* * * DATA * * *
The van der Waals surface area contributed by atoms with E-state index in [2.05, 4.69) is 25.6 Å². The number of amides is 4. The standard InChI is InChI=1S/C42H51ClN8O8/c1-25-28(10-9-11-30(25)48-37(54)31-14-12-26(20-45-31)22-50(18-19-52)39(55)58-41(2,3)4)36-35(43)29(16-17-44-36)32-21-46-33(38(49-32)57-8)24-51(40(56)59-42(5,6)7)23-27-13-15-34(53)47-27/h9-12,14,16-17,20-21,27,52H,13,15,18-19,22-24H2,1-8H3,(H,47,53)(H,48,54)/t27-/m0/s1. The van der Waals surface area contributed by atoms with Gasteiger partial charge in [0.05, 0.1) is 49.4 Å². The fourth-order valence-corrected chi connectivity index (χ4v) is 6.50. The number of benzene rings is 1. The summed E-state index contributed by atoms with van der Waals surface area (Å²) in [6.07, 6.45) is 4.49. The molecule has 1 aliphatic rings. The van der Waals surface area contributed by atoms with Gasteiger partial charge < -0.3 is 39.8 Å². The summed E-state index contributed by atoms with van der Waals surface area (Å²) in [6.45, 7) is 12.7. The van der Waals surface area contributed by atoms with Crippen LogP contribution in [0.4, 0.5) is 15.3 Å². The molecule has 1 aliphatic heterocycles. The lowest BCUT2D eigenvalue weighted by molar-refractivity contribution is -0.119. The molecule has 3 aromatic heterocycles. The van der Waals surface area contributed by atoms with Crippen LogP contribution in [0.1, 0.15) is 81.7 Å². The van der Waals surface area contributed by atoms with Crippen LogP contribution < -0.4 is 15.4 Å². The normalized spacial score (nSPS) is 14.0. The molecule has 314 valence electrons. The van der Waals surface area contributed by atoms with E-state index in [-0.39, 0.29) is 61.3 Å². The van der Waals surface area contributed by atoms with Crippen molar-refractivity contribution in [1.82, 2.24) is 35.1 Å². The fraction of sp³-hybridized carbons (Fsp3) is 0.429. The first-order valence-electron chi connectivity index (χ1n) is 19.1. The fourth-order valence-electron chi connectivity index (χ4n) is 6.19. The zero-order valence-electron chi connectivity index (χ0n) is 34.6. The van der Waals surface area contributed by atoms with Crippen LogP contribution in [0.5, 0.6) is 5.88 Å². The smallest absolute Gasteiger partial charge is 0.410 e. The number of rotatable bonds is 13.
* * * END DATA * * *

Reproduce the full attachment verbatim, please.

The van der Waals surface area contributed by atoms with E-state index in [2.05, 4.69) is 25.6 Å². The number of amides is 4. The standard InChI is InChI=1S/C42H51ClN8O8/c1-25-28(10-9-11-30(25)48-37(54)31-14-12-26(20-45-31)22-50(18-19-52)39(55)58-41(2,3)4)36-35(43)29(16-17-44-36)32-21-46-33(38(49-32)57-8)24-51(40(56)59-42(5,6)7)23-27-13-15-34(53)47-27/h9-12,14,16-17,20-21,27,52H,13,15,18-19,22-24H2,1-8H3,(H,47,53)(H,48,54)/t27-/m0/s1. The van der Waals surface area contributed by atoms with Gasteiger partial charge in [0.05, 0.1) is 49.4 Å². The fourth-order valence-corrected chi connectivity index (χ4v) is 6.50. The number of benzene rings is 1. The summed E-state index contributed by atoms with van der Waals surface area (Å²) in [6.07, 6.45) is 4.49. The molecule has 1 aliphatic rings. The van der Waals surface area contributed by atoms with Gasteiger partial charge < -0.3 is 39.8 Å². The summed E-state index contributed by atoms with van der Waals surface area (Å²) in [6.45, 7) is 12.7. The van der Waals surface area contributed by atoms with Crippen LogP contribution in [0.4, 0.5) is 15.3 Å². The molecule has 1 aliphatic heterocycles. The lowest BCUT2D eigenvalue weighted by molar-refractivity contribution is -0.119. The molecule has 3 aromatic heterocycles. The van der Waals surface area contributed by atoms with Crippen LogP contribution in [0.1, 0.15) is 81.7 Å². The van der Waals surface area contributed by atoms with Crippen LogP contribution < -0.4 is 15.4 Å². The normalized spacial score (nSPS) is 14.0. The molecule has 314 valence electrons. The van der Waals surface area contributed by atoms with E-state index in [-0.39, 0.29) is 61.3 Å². The van der Waals surface area contributed by atoms with Crippen molar-refractivity contribution in [1.82, 2.24) is 35.1 Å². The fraction of sp³-hybridized carbons (Fsp3) is 0.429. The first-order valence-electron chi connectivity index (χ1n) is 19.1. The fourth-order valence-electron chi connectivity index (χ4n) is 6.19. The zero-order valence-electron chi connectivity index (χ0n) is 34.6. The van der Waals surface area contributed by atoms with Crippen LogP contribution in [0.5, 0.6) is 5.88 Å². The smallest absolute Gasteiger partial charge is 0.410 e. The number of rotatable bonds is 13.